We have a bathroom faucet sort of, but not exactly, like this Delta faucet. Here is an FAQ on how to get Delta replacement parts, including that screw doo-hickey. Last but not least it had to drive a screw in either direction without damaging the head. Removing a stripped screw or stripped bolt or other stripped or broken fastener can be done by either using a screw extractor (which is a dedicated tool) or by drilling the screw out by using the smallest diameter metal-drilling screw to drill out the stripped screw’s shaft or somehow getting a grip on the head (unlikely with your current predicament since set screws usually reside underneath the surface of or so near the surface of your working materials that it doesn’t matter, but with protruding screw heads folks can sometimes get a grip with a set of locking pliers) or finally by finding another way to restore whatever the slot originally was in the screw (like cutting a new slot in it with a dremel or some other high speed, low torque tool). Most of the on-line recommendations involve drilling out the screw, which will ruin the faucet handle.
Also it’s important to note that usually if you drill out the screw, it doesn’t usually ruin anything but the stripped screw. Screw a larger, self-locking screw into the stripped hole. Pick a nut that is about the same size as the screw head or at the least such that the diameter of the hole in the middle of the nut is smaller than the diameter of the hole in the screw. Superglue may also work, viz the epoxy suggestion, but the same precautions are required. You can put masking/painters tape over the screw/hole and punch a small hole through the tape, for inserting your adhesive-tipped item (anything immune to the acetone you’d use to remove the superglue). You basically get a rubber band and put it over the stripped screw. Put your screwdriver over it and with the rubber band between the screw and the screwdriver push with heavy force and turn slowly. Before you try this, it is a good idea to put some tape on the logicboard around the damaged screw. If part of the screw head is exposed above the wood, try a pair of needle-nose or clamping pliers. The two methods below will only work if the broken part of the screw is sticking up above the surface of your wood.
Also, Henry’s old bits do not last as long as preliminary tests have shown ours do because “KnifeEdge” bits don’t bounce in and out of the screw heads beating themselves to death like before while they chew up your screws in the process which is what greatly accelerates the wear and tear to Henry’s old bits. Well, the answer to the problem is to have a set of extractor bits like these. You can see the set screw in the picture. All we have is a screw with a stripped head. Presented as drills, the extractors have an inverted screw pitch which is anchored in the screw head by loosening. Does anyone know what size Screw Extractor I would need to remove one of these Tri Wing screws? When a previous faucet had the same problem, I fixed it by replacing the stem, which worked like a charm, so I was planning on doing the same to this one.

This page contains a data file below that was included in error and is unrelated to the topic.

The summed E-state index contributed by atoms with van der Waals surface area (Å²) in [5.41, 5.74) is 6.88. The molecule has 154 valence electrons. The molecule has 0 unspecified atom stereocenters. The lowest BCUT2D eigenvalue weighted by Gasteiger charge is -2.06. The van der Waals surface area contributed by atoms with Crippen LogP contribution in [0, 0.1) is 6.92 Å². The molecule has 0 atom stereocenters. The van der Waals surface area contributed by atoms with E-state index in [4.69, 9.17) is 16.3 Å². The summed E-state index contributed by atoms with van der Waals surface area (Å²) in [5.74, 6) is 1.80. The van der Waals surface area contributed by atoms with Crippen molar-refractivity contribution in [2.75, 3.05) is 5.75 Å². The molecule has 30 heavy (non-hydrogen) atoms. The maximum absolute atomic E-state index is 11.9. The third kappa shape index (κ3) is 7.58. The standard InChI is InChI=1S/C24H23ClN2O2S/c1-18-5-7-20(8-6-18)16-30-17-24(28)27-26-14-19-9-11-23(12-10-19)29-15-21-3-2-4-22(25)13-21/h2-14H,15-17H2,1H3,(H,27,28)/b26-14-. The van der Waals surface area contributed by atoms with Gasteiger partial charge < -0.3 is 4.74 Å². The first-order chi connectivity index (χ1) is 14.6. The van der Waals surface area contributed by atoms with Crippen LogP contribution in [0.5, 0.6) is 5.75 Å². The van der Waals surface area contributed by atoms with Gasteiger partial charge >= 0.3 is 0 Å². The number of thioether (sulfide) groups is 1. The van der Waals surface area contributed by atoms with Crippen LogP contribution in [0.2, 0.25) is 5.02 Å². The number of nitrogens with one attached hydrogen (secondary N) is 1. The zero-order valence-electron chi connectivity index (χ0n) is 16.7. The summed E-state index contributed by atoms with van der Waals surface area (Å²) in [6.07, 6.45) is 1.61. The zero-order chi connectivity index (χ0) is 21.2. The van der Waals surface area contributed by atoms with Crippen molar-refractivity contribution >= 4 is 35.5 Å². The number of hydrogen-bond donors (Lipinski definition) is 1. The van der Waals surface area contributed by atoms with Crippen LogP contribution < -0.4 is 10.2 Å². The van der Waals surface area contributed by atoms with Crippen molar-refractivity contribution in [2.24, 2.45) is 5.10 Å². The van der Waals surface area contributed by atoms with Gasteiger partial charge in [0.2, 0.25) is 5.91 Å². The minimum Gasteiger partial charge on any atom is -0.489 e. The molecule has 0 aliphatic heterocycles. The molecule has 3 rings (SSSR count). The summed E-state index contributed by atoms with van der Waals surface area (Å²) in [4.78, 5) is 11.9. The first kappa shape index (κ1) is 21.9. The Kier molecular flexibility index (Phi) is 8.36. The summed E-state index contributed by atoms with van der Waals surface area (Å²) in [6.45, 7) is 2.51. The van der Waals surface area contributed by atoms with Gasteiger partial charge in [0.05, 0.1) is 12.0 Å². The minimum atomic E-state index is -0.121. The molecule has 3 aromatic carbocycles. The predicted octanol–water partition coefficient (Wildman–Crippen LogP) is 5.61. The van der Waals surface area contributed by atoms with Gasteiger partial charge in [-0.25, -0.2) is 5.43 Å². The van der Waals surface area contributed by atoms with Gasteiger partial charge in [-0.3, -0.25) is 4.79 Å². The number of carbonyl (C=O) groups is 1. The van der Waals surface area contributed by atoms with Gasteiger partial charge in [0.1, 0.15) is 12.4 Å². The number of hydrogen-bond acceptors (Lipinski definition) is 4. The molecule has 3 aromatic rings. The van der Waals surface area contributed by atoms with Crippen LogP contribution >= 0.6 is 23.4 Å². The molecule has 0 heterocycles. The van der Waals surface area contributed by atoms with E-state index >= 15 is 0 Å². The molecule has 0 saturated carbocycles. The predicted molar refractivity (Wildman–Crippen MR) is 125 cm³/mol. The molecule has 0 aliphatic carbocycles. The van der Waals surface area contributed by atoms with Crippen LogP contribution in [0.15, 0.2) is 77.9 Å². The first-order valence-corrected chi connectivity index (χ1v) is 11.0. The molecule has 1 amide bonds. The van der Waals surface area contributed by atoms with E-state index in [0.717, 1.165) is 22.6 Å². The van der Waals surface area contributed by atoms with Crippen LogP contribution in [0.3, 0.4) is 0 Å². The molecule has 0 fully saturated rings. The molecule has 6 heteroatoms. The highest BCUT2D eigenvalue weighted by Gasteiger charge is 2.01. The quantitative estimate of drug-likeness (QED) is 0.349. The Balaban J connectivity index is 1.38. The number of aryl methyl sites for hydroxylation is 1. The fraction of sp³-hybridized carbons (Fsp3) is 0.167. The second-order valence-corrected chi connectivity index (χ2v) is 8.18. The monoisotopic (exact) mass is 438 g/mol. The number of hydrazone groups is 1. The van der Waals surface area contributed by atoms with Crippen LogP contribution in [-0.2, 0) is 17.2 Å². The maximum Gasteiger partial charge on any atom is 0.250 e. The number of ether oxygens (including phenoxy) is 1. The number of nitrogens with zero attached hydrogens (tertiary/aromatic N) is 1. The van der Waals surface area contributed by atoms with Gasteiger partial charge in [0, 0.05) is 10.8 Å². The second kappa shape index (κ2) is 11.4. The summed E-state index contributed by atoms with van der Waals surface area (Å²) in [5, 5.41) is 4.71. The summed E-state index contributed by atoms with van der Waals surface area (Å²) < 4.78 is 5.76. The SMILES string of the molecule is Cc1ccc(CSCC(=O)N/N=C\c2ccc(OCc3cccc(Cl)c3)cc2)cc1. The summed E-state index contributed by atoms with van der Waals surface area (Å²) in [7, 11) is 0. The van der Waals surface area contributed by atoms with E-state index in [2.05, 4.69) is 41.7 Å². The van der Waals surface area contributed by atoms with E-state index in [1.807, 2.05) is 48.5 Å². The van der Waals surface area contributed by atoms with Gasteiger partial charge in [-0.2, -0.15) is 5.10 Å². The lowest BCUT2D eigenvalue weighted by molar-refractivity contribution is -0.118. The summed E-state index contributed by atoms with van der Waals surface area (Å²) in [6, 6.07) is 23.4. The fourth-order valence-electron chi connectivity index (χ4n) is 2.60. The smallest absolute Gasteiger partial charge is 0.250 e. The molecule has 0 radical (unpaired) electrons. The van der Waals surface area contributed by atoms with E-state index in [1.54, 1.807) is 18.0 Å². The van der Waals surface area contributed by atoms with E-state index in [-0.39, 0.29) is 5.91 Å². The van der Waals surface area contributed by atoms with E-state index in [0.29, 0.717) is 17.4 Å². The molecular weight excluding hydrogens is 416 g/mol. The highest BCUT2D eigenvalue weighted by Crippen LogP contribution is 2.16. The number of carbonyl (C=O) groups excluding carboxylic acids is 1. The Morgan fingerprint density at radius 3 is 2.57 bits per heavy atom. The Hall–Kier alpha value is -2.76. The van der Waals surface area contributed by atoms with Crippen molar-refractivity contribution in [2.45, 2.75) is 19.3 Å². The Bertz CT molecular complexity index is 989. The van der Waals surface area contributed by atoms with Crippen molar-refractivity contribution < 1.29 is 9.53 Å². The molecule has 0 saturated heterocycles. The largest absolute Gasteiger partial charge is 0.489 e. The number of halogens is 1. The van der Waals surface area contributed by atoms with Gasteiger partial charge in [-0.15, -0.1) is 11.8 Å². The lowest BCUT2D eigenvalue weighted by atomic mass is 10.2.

If this solution does not work, the second option is to heat the metal structure at the same time as the screw to expand before loosening the screw with a screwdriver. There is a second option if the screw breaks off more than 1/8 inch below the surface. Using a special drill bit isn’t the only option for removal. We are pleased to report that the “KnifeEdge” bit works extremely well, it works whether tightening or loosening, in areas with little or no leverage and on oily screws. As a result of our other requirements, we also created a bit that works in dirty oily screws the same as dry screws. Next time you’re in the paint department, pick up a 3-in. roller frame, the type that takes the same diameter cover as a standard 9-in. roller. Now you can prevent that waste of time and money. Think about the time and frustration that will save you and how much better your finished job will look.
The difference in cost is a small price to pay when compared to how much better the “Knife Edge” bit performs. I’ve seen some recommendations for ways to get better grip in the opening, including shoving a bit of rubber into the opening (which I’ve tried) or shoving some steel wool into the opening (which I have not yet tried). So the good news is that there are probably multiple ways you can get the screw out. Slowly and carefully drill about 1/8-1/4 of an inch into the screw head, keeping the drill parallel with the screw. This is much easier than the drill bit method in the last step. It also had to be compatible with current bit drivers and holders. Our bit is much more multifaceted and the attention to detail is much higher with closer tolerances so those methods simply would not work for us. From the very start, our primary goal was that our “KnifeEdge” bit had to work the way we have all wished for, it had to be compatible with the standard Phillips screws that fill the world of fasteners today.